Alphonse Pinart (1852 – 1911) ambled through adolescence without direction until he met Charles Étienne Brasseur de Bourbourg at the 1867 World Fair in Paris. He was inspired to pursue a career in ethnology, though not in the same line as Brasseur. Whereas Brasseur keenly focused on Central American ethnohistory, Pinart preferred the languages of the Pacific ocean, from North America to the Indonesian islands.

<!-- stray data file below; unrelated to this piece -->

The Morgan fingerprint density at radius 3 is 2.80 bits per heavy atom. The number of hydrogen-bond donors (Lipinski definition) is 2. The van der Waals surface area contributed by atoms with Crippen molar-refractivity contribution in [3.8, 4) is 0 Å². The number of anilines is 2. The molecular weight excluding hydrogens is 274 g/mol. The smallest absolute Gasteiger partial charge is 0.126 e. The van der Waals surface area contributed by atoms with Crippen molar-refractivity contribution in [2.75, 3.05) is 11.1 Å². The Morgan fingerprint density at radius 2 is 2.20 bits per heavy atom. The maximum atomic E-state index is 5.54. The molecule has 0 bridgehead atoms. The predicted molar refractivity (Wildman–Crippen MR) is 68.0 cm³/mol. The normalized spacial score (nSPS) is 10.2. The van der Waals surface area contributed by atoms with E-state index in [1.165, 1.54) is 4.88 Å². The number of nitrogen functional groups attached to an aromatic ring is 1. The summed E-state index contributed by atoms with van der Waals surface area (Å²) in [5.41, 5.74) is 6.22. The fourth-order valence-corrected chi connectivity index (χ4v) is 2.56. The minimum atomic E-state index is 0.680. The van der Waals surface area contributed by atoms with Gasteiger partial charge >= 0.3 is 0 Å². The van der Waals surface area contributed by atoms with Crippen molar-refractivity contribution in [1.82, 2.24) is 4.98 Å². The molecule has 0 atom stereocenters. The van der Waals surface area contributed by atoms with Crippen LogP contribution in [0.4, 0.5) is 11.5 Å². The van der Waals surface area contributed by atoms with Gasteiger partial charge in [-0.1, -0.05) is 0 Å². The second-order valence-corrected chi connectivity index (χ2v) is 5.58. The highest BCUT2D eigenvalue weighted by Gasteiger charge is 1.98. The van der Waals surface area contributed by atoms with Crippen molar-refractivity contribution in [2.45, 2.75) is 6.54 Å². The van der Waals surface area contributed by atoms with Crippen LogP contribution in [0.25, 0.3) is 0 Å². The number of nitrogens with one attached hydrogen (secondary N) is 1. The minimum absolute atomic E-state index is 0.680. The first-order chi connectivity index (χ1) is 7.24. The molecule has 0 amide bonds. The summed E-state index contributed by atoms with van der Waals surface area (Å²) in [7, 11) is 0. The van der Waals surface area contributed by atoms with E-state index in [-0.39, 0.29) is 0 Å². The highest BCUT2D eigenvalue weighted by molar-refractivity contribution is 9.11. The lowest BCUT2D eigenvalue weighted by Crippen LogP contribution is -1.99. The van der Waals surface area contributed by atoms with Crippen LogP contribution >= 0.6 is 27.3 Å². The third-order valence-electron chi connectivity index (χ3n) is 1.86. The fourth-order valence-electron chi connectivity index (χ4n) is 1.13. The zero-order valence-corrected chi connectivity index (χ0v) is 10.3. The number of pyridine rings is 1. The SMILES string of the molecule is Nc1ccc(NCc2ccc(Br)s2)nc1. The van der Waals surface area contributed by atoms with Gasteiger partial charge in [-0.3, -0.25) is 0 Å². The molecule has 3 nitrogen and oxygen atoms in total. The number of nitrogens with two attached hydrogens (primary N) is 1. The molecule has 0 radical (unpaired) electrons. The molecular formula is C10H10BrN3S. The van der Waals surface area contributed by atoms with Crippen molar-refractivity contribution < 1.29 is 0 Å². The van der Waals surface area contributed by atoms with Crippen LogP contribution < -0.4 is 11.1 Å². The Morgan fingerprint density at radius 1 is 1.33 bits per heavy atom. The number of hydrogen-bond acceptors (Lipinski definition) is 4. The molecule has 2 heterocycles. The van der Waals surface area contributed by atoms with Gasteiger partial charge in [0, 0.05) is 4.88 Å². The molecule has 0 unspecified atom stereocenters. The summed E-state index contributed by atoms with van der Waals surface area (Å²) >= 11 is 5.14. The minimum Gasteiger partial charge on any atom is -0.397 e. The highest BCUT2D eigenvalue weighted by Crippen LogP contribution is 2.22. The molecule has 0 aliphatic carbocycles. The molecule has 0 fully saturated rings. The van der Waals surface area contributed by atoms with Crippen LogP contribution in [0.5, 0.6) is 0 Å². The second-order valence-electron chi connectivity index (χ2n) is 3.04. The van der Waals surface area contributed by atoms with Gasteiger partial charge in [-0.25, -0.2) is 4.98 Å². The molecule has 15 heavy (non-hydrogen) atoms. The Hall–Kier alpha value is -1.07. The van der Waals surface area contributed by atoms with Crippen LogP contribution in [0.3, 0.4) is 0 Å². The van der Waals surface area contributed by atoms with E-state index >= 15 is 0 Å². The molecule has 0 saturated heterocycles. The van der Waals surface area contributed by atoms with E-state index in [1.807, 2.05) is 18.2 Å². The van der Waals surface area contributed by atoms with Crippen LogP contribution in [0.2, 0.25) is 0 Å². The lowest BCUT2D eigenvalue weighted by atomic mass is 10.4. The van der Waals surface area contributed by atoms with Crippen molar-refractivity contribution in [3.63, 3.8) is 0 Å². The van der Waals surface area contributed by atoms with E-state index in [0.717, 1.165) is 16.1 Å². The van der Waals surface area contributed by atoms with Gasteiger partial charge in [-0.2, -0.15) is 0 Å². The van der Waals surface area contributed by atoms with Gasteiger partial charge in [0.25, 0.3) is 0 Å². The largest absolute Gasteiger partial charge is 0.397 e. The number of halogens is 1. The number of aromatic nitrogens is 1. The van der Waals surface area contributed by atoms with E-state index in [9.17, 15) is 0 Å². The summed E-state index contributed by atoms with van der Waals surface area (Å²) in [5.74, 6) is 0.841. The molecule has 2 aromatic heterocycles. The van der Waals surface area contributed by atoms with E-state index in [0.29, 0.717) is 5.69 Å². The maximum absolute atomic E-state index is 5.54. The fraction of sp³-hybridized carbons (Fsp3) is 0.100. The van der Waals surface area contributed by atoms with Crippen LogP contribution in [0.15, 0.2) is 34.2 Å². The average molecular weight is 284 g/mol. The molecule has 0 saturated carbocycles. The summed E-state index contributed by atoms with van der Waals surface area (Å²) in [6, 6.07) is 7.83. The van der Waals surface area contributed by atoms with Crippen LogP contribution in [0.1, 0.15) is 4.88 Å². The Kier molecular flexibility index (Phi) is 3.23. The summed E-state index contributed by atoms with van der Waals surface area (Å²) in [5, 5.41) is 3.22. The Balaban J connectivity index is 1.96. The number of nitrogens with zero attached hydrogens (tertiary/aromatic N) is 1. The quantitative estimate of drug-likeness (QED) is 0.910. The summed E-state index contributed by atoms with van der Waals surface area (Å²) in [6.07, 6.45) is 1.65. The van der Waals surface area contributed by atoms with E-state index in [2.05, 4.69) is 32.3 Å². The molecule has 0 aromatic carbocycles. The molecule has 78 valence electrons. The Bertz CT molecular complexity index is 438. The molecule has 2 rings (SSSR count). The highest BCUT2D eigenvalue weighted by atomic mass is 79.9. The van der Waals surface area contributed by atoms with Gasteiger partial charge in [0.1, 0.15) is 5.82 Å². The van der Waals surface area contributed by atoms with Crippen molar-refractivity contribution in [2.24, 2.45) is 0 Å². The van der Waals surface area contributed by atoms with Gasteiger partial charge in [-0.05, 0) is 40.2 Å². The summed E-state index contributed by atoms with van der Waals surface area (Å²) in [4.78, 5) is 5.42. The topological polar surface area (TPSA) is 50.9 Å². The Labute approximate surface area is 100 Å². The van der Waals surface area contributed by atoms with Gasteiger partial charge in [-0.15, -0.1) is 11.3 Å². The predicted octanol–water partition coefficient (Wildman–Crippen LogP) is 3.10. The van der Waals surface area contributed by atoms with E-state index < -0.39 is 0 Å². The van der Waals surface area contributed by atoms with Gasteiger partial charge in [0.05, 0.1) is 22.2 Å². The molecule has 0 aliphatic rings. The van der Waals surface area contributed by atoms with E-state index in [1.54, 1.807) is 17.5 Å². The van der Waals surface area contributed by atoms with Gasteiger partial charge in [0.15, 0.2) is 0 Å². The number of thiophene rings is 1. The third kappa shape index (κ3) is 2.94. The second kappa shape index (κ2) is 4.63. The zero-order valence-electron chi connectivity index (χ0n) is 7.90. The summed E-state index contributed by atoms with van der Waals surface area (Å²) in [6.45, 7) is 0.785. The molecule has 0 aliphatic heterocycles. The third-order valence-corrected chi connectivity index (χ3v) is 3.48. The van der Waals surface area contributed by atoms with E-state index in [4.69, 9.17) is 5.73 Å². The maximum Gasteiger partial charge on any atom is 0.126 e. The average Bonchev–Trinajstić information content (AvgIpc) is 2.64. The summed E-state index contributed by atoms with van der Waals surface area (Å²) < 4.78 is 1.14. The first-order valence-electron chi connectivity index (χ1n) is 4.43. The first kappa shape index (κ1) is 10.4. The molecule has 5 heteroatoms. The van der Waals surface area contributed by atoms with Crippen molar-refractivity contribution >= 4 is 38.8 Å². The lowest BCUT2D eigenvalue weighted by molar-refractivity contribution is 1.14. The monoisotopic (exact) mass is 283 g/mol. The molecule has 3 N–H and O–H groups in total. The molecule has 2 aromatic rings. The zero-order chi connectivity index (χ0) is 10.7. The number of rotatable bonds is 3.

Pinart authored several papers and books in the course of his studies. He also amassed a considerable collection of documents in addition to Brasseur’s library which passed to him upon Brasseur’s death. Pinart never expanded upon Brasseur’s efforts. Pinart fell into financial ruin and sold his—and therefore Brasseur’s—collection in 1884.